I've been doing some fiddling around with probabilities and came across an interesting equation that I'd like to prove:

$$ (N-1)\sum_{n=2}^{N} (-1)^{n} {N-2\choose n-2} \frac{1}{n} = \frac{1}{N} $$

I've tried a proof by induction, but I get to a point where I need to prove another equation of nearly the same form, and therefore run into the same problem (though I haven't tried proving that equation by induction). That equation is:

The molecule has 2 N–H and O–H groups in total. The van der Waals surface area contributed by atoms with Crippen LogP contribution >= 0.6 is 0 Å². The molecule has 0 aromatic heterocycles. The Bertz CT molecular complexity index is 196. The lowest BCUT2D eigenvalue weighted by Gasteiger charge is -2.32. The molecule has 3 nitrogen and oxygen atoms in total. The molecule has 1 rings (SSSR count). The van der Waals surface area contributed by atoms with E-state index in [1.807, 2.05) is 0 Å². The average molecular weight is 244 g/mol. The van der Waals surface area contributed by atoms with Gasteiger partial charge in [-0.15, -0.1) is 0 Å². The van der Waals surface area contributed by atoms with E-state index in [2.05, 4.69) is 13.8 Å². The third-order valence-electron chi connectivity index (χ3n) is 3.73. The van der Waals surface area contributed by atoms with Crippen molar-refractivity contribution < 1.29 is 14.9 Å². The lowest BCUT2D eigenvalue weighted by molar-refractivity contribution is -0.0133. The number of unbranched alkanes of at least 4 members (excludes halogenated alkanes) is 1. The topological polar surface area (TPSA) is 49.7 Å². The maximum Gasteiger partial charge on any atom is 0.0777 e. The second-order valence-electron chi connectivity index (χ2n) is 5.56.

$$ N\sum_{n=2}^{N} (-1)^{n} {N-1\choose n-2} \frac{1}{n} = \frac{(-1)^{N}N+1}{N+1} $$

I could be approaching proof by induction the wrong way. Any help would be appreciated.


Hint: $\sum\limits_{m=0}^{N-2}(-1)^{N-2-m} \binom {N-2} {m} x^{m}=(1-x)^{N-2}$. Multiply by $x$ and integrate from $0$ to $1$. Then change the variable from $m$ to $n=m+2$.


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